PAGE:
Stay tuned for more Schilling Cider House tasting notes here at Cider Says!  Have you had any good draft cider / cider flights recently?

Schilling Cider House Visit 31 Tasting Notes

Tasting notes from my 31st visit to the Schilling Cider House in the Fremont neighborhood of Seattle WA.  Check out my past posts with tasting notes here.

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I was there on a Tuesday afternoon with my husband, during our Winter Break.  I got a flight, as usual.

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<left to right:  Dragon’s Head Manchurian, Number 6 Peach, Sea Cider Sassamanash, Alpenfire Traditional Heirloom, Elemental Acai, and 2 Towns Naughty & Nice>

Dragon’s Head (Vashon WA) Manchurian (6.9% ABV):  This is made from Manchurian Crabapples, and also available in bottles.  Dry.  Moderate tartness and high acidity.  Mild flavor, with notes of citrus, honey, stone fruit, and floral.

Number 6 (Seattle WA) Peach (unknown ABV):  This appears to be a draft-only cider, but I couldn’t find anything online about it.  Semi-sweet to semi-dry.  Definite moderate peach flavor, but it finished with an odd sourness I wasn’t a fan of.

Sea Cider (Saanichton, B.C., Canada) Sassamanash (9.9% ABV):  This is a new seasonal release, with cranberry and hibiscus, and also available in bottles.  On the sweeter side of semi-dry.  Mild cranberry flavor with a hint of floral.  I enjoyed this more once it warmed up a bit, and you’d never guess it was nearly 10% ABV.

Alpenfire (Port Townsend WA) Traditional Heirloom (6.9% ABV):  This is the name for their rotating draft-only cider from heirloom apples.  Dry.  Low tartness and moderate acidity, with some mild tannins.  The flavor was very mild, mostly citrus with some floral.  This one was also more enjoyable once it warmed up a bit, as it was less sharp.  I’ve had this previously, but it was likely a different batch; see here.

Elemental (Woodinville WA) Acai (6.0% ABV):  This appears to be a tap-only release.  Semi-dry.  I don’t know what acai tastes like, but I found it to have a mild pomegranate-cranberry flavor.  Moderate tartness and acidity.

2 Towns (Corvallis OR) Nice & Naughty (10.5% ABV):  This is an imperial spiced cider, also available in bottles.  Semi-dry.  Apple-forward with some mild pie spices.  I’ve had this before, see here (and I’ve also had the draft-only barrel aged version of it; see here).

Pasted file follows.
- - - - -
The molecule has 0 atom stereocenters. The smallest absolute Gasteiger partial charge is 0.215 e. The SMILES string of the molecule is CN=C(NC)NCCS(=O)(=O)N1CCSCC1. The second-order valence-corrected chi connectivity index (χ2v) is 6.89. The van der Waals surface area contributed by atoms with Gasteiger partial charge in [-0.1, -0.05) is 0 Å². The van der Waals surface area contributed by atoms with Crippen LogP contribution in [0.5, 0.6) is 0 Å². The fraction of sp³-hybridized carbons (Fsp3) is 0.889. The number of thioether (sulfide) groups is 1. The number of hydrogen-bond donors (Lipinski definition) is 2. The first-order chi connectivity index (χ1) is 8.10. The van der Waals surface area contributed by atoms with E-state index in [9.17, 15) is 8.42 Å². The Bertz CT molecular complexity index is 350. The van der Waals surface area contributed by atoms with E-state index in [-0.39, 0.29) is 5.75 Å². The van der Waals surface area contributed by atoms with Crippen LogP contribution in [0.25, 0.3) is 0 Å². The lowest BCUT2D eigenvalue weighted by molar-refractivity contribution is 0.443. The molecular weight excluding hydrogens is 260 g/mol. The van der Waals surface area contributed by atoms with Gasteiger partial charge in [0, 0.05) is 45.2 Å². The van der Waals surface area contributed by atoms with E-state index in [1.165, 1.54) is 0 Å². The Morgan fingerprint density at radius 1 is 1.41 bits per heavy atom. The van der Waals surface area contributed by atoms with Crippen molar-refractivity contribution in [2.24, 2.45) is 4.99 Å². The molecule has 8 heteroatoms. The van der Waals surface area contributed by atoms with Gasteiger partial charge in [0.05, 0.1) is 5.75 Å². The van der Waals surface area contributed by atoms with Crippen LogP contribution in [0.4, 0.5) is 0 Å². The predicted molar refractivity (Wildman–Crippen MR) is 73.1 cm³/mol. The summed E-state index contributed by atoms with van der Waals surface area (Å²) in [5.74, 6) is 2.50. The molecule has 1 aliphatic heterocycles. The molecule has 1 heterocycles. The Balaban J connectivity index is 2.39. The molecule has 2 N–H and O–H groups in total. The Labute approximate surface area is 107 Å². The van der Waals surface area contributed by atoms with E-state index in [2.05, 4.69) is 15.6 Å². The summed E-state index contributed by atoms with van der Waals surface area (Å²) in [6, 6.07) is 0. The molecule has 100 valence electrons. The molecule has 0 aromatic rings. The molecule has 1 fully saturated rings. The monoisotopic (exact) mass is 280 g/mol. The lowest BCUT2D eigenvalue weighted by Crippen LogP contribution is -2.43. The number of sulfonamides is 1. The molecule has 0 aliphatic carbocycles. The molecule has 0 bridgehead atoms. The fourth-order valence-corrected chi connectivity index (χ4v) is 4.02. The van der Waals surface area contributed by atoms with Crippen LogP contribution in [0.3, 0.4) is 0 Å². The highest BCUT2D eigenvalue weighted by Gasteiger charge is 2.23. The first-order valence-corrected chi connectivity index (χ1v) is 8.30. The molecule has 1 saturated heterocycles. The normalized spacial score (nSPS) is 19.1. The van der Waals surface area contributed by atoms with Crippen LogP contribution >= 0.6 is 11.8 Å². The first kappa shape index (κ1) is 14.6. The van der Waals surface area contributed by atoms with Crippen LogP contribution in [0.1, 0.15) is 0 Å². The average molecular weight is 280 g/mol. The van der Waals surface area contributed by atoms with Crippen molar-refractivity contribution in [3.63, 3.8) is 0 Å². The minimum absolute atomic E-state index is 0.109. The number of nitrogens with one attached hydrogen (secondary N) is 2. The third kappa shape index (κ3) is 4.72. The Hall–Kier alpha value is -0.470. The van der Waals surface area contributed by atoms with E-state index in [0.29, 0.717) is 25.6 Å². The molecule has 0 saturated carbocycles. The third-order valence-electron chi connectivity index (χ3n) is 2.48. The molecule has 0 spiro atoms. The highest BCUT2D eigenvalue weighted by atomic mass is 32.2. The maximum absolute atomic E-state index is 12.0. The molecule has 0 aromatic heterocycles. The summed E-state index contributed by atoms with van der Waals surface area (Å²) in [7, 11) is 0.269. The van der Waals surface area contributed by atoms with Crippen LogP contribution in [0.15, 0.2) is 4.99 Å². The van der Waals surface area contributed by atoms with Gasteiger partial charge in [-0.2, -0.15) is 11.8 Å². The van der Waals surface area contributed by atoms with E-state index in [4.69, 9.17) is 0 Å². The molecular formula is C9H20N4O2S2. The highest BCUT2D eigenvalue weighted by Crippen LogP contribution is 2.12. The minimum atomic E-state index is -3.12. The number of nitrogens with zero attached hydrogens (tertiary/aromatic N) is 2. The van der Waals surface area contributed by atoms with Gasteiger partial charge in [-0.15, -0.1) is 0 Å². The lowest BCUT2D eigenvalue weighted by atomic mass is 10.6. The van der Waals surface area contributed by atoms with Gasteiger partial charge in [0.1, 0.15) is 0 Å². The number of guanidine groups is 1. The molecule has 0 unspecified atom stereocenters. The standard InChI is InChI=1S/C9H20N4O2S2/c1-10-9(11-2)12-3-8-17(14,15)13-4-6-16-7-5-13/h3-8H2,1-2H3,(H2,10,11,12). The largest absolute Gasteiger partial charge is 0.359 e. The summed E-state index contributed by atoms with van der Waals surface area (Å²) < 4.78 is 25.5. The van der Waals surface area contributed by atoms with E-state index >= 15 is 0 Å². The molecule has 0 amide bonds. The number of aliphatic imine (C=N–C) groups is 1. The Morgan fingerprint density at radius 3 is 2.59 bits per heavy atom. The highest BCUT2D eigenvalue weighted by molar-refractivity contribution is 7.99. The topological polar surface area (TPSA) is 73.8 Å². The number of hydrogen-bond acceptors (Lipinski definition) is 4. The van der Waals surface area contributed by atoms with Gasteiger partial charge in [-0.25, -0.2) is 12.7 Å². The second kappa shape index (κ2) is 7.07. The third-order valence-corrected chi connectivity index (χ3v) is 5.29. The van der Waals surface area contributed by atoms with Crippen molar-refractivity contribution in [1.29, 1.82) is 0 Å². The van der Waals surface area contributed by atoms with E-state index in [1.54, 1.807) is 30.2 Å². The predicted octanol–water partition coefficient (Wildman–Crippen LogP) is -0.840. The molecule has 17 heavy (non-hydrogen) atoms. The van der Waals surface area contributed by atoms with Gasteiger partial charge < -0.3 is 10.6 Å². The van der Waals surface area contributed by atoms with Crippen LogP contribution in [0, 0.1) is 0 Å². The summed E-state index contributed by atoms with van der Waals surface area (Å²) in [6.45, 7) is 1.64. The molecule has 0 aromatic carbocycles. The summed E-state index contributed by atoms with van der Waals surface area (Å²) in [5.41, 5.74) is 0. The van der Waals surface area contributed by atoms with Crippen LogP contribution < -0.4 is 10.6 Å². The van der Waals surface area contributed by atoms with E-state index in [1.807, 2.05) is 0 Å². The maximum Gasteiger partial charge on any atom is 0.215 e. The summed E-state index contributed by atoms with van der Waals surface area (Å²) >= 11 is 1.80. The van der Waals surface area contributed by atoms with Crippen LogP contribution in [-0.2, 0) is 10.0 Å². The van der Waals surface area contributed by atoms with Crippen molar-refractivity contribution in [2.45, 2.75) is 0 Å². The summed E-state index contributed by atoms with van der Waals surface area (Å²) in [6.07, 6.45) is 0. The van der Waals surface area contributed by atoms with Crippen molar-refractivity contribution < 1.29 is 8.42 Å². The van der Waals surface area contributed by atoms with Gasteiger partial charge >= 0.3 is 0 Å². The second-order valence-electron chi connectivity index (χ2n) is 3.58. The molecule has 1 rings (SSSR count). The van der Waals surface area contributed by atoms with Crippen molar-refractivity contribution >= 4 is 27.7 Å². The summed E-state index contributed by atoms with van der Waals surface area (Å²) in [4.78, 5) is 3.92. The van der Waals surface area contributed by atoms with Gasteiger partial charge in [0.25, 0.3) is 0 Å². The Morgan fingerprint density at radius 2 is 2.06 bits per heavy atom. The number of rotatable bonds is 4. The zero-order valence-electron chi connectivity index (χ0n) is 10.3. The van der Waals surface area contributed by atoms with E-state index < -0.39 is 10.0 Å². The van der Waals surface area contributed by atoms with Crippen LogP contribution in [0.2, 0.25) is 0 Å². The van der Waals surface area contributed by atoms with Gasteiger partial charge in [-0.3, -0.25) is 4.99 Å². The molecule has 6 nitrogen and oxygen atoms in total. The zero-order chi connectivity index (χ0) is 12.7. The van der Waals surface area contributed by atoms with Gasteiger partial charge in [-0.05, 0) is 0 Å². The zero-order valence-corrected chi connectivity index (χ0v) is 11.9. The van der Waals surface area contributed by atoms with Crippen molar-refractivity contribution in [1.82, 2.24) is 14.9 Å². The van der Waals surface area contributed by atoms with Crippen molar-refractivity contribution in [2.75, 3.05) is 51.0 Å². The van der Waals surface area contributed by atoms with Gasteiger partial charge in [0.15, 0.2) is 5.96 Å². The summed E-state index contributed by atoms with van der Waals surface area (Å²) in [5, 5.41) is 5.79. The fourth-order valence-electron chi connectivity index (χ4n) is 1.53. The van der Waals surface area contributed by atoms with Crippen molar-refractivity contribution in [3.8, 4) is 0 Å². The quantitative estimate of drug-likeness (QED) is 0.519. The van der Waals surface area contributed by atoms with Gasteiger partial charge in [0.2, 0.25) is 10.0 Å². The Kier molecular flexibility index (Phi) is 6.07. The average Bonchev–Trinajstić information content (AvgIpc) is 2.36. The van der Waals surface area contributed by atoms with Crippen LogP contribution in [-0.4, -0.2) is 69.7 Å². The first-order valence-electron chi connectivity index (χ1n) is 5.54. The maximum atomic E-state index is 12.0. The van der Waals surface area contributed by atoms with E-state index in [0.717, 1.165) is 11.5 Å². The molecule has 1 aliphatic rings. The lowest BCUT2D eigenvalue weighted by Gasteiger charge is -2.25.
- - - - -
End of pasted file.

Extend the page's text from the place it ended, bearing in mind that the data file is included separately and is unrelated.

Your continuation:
I also got a larger pour of Reverend Nat’s The Passion, which I’ve had previously (see here).  Then, my friend and manager of the cider house Sarah shared some ciders.

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Reverend Nat’s (Portland OR) The Passion (6.9% ABV):  This cider is made using passion fruit juice, coconut, and vanilla, and also available in bottles.  On the drier side of semi-sweet.  Moderate tartness.  Moderate passion fruit flavor with hints of coconut, vanilla, and pineapple.  Yummy!

Carlton Cyderworks (McMinnville OR) Summer Set (7.1% ABV):  This is made from heirloom apples.  Semi-dry.  Moderate tartness and high acidity.  Sharp heirloom apple flavor, with notes of citrus, floral, and honey.

Oliver’s (Hereford UK) Desire (4.2% ABV): This is a keeved English cider, which drank similar to a French cider, except it was still.  Semi-sweet.  Lovely rich bittersweet apple flavor with some caramel and brown sugar notes, and even some tannins.  Awesome!

My favorites were the selections from Sea Cider, Alpenfire, Reverend Nat’s, and Oliver’s.

Stay tuned for more Schilling Cider House tasting notes here at Cider Says!  Have you had any good draft cider / cider flights recently?

My Favorite Ciders of 2017

Happy New Year!  Now that it is 2018, it is time for a list of some of my favorite ciders of 2017.  This is becoming a tradition; see here for my list from 2016 and here for my list from 2015.  To make it a bit different and easier, I put them into categories instead of trying to do a top ten list or similar.

Note that I wouldn’t try to make a list of the best ciders, just those I enjoy, as it would be an impossible task to try every cider out there and be impartial.  The cider world is very regional, so likely only readers in the NW would have a similar selection.  My only criteria for this list is that I drank the cider in 2017.  Some of the categories overlap.  Truth be told, for the most part, I made the list first, then determined categories to put them in!